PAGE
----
Regula retired after the Beijing Olympics because she had gotten married the year before, wanted to start her family (beginning in 2009, she had three children in three years) and soon owned a gym with her husband. She didn’t pick up a ball again until 2016, when she represented Canada in the Women’s Softball World Championship.
Even though she knew Olympic softball was back in 2020, Regula was busy juggling her family and business and retired again. The itch returned in 2019 when she was working as a broadcaster and was working the tournament during which Canada qualified for the Tokyo Games.
She was back on the mound the next year and named to the roster in May, a comeback sparked by watching her teammates play even as they got older. “Not even a thought then that I would ever be in this position right now,” she said.
From Japan’s team, Mine retired briefly in 2015 but returned when softball’s Olympic return was announced the next year. (Mine, Ueno and Yamada were not available for interviews ahead of the Olympics because they were busy preparing, a team official said.)
Over the years, Osterman said she and Abbott, 35, didn’t necessarily miss the Olympics because they were playing at a high level professionally. She did feel bitterness in 2012 over the exclusion. Abbott said it was hard to watch the Olympics after they dropped softball, and that it felt the efforts to get it reinstated were endless.
“There was definitely a kind of disappointment when the Olympics would happen, and people would be excited, and you didn’t get to go,” she said. “Not necessarily for me, but just that softball wasn’t there. We didn’t have that opportunity.”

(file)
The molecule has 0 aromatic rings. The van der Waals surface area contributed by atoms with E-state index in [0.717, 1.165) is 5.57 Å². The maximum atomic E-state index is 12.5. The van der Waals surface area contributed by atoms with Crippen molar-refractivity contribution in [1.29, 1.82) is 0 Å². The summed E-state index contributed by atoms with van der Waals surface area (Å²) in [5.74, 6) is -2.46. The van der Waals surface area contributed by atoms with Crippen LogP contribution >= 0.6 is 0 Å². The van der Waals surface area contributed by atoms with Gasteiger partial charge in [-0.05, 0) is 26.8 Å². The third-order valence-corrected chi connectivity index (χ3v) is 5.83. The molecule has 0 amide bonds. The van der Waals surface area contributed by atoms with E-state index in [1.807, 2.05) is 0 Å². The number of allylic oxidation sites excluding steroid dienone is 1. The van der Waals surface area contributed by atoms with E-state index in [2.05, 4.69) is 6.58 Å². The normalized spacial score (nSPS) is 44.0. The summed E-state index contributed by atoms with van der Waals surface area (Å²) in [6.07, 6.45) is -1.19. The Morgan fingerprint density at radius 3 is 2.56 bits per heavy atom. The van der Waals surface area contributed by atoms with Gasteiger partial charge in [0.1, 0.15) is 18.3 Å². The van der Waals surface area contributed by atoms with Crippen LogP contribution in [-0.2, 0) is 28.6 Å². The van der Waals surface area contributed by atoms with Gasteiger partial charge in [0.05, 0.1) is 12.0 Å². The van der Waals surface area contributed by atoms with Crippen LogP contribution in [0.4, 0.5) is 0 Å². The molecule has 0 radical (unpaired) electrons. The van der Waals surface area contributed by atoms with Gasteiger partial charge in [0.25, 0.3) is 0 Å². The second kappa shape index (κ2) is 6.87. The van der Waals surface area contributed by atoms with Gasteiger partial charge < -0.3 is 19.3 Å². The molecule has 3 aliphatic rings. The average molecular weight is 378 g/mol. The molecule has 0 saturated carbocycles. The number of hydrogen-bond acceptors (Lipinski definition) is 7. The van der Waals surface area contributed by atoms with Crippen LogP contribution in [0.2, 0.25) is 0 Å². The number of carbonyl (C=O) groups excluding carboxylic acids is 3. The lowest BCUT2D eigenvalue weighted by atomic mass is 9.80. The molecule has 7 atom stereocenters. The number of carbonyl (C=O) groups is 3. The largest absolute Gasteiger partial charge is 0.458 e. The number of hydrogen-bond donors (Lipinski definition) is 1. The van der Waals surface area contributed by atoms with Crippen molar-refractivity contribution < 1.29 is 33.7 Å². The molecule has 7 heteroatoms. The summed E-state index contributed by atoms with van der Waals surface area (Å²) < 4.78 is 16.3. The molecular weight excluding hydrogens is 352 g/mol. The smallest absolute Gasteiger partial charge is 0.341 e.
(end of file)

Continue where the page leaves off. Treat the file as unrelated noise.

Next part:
After the 2008 Olympics, the Women’s Softball World Cup moved from every four years to two years. Coupled with the Pan American Games and other international competitions, the events helped satisfy only some of the players’ competitive urges.
“It kind of tastes like an Oreo when you know it’s not the real Oreo,” Rafter said of those other tournaments. “Nothing will ever be the Olympics. The Olympic medal is way different than a world championship medal, even though that became what we were playing for.”
Even after softball’s return for the Tokyo Games was confirmed, Osterman didn’t jump at the opportunity to return. She said she was content being retired but her former U.S. softball teammates Kelly Kretschman and Abbott kept pestering her to reconsider.
While players like Lawrie had serious doubts about sticking with the Olympics after the coronavirus pandemic forced a postponement of the 2020 Games, Osterman did not. She had done so much to reach this point — including coming out of retirement and resigning her position as an assistant coach at Texas State University to focus on training.
“There was no part of me that wanted to turn back,” she said.
During softball’s Olympic hiatus, many of the players said the quality of international play improved as more players developed in the American college and professional ranks. The U.S. and Japan, though, remain as the world powerhouses.
But the return for this Games, though, feels bittersweet. Softball will not be in the 2024 Games in Paris, because baseball and softball are not popular in France. Both sports, however, are widely expected to return in 2028 in Los Angeles.
Osterman and Abbott both said that if they were at the Olympics then, it would be perhaps as coaches, not players.
Asked in a recent video chat if they would carry on until then, the four veterans of Team Canada burst into laughter. What’s seven years after already waiting 13? “I don’t know if I can rationalize putting off life until 41,” Rafter said.